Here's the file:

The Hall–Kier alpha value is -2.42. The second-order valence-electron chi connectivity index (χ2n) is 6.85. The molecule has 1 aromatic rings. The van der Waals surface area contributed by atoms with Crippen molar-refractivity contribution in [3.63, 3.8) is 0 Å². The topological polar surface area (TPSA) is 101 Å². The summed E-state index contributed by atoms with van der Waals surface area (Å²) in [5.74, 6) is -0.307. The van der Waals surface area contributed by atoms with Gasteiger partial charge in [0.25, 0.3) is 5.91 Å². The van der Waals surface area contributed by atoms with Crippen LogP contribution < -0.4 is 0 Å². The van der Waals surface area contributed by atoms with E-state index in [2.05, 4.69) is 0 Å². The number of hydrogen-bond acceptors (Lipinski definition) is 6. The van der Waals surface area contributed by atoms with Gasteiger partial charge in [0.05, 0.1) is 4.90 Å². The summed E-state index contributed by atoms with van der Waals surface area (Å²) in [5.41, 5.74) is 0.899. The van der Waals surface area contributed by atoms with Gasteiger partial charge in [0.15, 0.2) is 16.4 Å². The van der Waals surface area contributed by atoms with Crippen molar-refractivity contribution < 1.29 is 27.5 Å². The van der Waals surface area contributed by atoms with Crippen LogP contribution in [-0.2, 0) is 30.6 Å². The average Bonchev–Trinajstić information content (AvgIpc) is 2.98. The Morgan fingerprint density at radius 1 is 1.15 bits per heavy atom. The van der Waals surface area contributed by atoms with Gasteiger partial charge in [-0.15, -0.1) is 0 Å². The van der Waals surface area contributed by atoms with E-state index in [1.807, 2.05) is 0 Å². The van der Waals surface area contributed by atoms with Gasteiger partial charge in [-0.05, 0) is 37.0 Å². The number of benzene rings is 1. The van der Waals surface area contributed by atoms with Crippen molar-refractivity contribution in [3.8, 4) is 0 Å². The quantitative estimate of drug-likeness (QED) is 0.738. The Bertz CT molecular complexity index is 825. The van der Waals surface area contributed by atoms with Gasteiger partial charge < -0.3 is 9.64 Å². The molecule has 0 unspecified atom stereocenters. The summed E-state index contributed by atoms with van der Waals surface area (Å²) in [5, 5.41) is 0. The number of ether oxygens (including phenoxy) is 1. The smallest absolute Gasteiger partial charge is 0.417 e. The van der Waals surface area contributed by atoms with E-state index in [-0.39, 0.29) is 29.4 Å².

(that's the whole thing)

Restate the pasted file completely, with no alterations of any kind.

The Hall–Kier alpha value is -2.42. The second-order valence-electron chi connectivity index (χ2n) is 6.85. The molecule has 1 aromatic rings. The van der Waals surface area contributed by atoms with Crippen molar-refractivity contribution in [3.63, 3.8) is 0 Å². The topological polar surface area (TPSA) is 101 Å². The summed E-state index contributed by atoms with van der Waals surface area (Å²) in [5.74, 6) is -0.307. The van der Waals surface area contributed by atoms with Gasteiger partial charge in [0.25, 0.3) is 5.91 Å². The van der Waals surface area contributed by atoms with Crippen LogP contribution < -0.4 is 0 Å². The van der Waals surface area contributed by atoms with E-state index in [2.05, 4.69) is 0 Å². The number of hydrogen-bond acceptors (Lipinski definition) is 6. The van der Waals surface area contributed by atoms with Gasteiger partial charge in [0.05, 0.1) is 4.90 Å². The summed E-state index contributed by atoms with van der Waals surface area (Å²) in [5.41, 5.74) is 0.899. The van der Waals surface area contributed by atoms with Gasteiger partial charge in [0.15, 0.2) is 16.4 Å². The van der Waals surface area contributed by atoms with Crippen molar-refractivity contribution < 1.29 is 27.5 Å². The van der Waals surface area contributed by atoms with Crippen LogP contribution in [-0.2, 0) is 30.6 Å². The average Bonchev–Trinajstić information content (AvgIpc) is 2.98. The Morgan fingerprint density at radius 1 is 1.15 bits per heavy atom. The van der Waals surface area contributed by atoms with Gasteiger partial charge in [-0.15, -0.1) is 0 Å². The van der Waals surface area contributed by atoms with E-state index in [1.807, 2.05) is 0 Å². The van der Waals surface area contributed by atoms with Gasteiger partial charge in [-0.05, 0) is 37.0 Å². The number of benzene rings is 1. The van der Waals surface area contributed by atoms with Crippen molar-refractivity contribution in [3.8, 4) is 0 Å². The quantitative estimate of drug-likeness (QED) is 0.738. The Bertz CT molecular complexity index is 825. The van der Waals surface area contributed by atoms with Gasteiger partial charge < -0.3 is 9.64 Å². The molecule has 0 unspecified atom stereocenters. The summed E-state index contributed by atoms with van der Waals surface area (Å²) in [5, 5.41) is 0. The number of ether oxygens (including phenoxy) is 1. The smallest absolute Gasteiger partial charge is 0.417 e. The van der Waals surface area contributed by atoms with E-state index in [-0.39, 0.29) is 29.4 Å².